WHY CORPORATE LEADERS FAIL.
Five traps a leader needs to watch out for.
Leaders at all levels face challenges beyond their limits. That is why they are leaders, or is it? In today’s challenging economic environment, rapid changes and excessive complexities, leaders are being pushed to new boundaries.
With the stature of a leader, few care, understand or have the patience to size-up the real weight of being a leader. Being a leader is a lonely and high-pressure job, but what does it really take to ensure, a leader doesn’t fail.
Leaders who don’t allow for others to see their weaknesses are set to fail. Being human is key to fostering trust and allowing for open relationships to prosper. Allowing others to see who you are, only makes them trustworthy. Trust leads to healthy conflicts.
Leaders who don’t allow constructive conflicts to take place are set to fail. Knowing other people’s viewpoints is key in finding solutions and achieving goals. Allowing for difference of opinions leads to productivity, creativity and superior results. Healthy conflicts lead to clarity.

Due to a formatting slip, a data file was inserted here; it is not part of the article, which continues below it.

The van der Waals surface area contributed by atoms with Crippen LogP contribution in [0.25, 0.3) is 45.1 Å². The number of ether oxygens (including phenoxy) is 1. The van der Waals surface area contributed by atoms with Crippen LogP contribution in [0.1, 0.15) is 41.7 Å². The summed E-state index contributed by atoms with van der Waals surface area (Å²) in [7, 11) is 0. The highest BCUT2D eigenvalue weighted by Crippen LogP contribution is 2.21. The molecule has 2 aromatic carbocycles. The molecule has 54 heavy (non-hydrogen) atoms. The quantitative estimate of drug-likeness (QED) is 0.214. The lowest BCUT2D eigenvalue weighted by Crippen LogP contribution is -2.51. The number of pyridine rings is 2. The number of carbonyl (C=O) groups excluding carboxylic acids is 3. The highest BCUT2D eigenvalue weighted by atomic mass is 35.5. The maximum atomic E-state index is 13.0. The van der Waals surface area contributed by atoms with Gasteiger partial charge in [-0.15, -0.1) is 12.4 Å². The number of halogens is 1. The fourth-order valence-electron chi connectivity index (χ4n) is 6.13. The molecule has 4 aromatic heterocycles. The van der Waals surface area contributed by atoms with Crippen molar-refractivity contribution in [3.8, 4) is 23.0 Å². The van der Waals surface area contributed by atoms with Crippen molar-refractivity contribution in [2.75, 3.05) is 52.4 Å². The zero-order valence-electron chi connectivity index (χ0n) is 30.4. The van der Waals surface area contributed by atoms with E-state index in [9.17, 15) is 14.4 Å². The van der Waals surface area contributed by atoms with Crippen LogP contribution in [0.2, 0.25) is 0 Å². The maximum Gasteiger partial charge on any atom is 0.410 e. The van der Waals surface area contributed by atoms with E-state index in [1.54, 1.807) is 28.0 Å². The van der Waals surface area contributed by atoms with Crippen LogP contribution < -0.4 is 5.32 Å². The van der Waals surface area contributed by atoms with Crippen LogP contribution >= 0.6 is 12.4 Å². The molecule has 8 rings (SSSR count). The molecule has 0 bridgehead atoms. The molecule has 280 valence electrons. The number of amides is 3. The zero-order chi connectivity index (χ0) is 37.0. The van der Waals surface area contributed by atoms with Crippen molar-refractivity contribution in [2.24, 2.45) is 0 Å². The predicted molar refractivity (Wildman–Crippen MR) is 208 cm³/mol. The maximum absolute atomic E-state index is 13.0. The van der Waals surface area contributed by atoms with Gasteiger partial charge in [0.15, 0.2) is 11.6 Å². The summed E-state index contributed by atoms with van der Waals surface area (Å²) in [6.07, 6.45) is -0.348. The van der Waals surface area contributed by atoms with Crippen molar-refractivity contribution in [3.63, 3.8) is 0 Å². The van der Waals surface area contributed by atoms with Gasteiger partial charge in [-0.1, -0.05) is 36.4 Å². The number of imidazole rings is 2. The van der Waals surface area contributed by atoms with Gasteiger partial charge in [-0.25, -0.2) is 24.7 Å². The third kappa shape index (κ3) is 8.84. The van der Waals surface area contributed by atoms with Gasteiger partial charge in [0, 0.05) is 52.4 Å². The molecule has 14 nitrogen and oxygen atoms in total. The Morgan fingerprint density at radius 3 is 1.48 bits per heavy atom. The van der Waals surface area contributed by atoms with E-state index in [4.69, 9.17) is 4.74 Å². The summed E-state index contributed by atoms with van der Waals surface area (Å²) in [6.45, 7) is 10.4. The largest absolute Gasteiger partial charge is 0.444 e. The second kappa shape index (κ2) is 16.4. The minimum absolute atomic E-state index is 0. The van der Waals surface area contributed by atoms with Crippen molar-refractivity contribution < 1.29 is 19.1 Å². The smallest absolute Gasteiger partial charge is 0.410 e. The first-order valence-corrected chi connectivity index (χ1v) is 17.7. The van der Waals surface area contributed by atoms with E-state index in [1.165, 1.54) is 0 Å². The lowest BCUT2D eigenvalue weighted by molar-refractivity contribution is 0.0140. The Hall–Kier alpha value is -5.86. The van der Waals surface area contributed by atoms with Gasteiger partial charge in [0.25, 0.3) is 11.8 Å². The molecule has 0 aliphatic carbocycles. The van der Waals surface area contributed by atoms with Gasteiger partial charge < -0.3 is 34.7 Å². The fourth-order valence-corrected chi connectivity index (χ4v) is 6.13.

Leaders who seek certainty rather than clarity are set to fail. No one knows the future, therefore rather than exhausting efforts in getting assurances; don’t be afraid to make incremental decisions with limited information. Clarity leads to accountability.
Leaders who want to be liked by everyone, rather than ensuring accountability are set to fail. Leaders who hold people accountable only earn the respect and admiration of others not resentment and poor performance. Accountability leads to results.
Leaders who put their status, position and role above that of results, are set to fail. Results are bullet proof, whether people like you or not. Respect for a strong leader comes from the results he/she delivers not how much he is liked. Putting results before status leads to high-performance leadership.
Leaders who instill trust, foster healthy relationships, are decisive, accountable to others and themselves, and honorable will always win. These five traps should be used as a checklist that leaders keep on their desks, in the boardroom, and at home.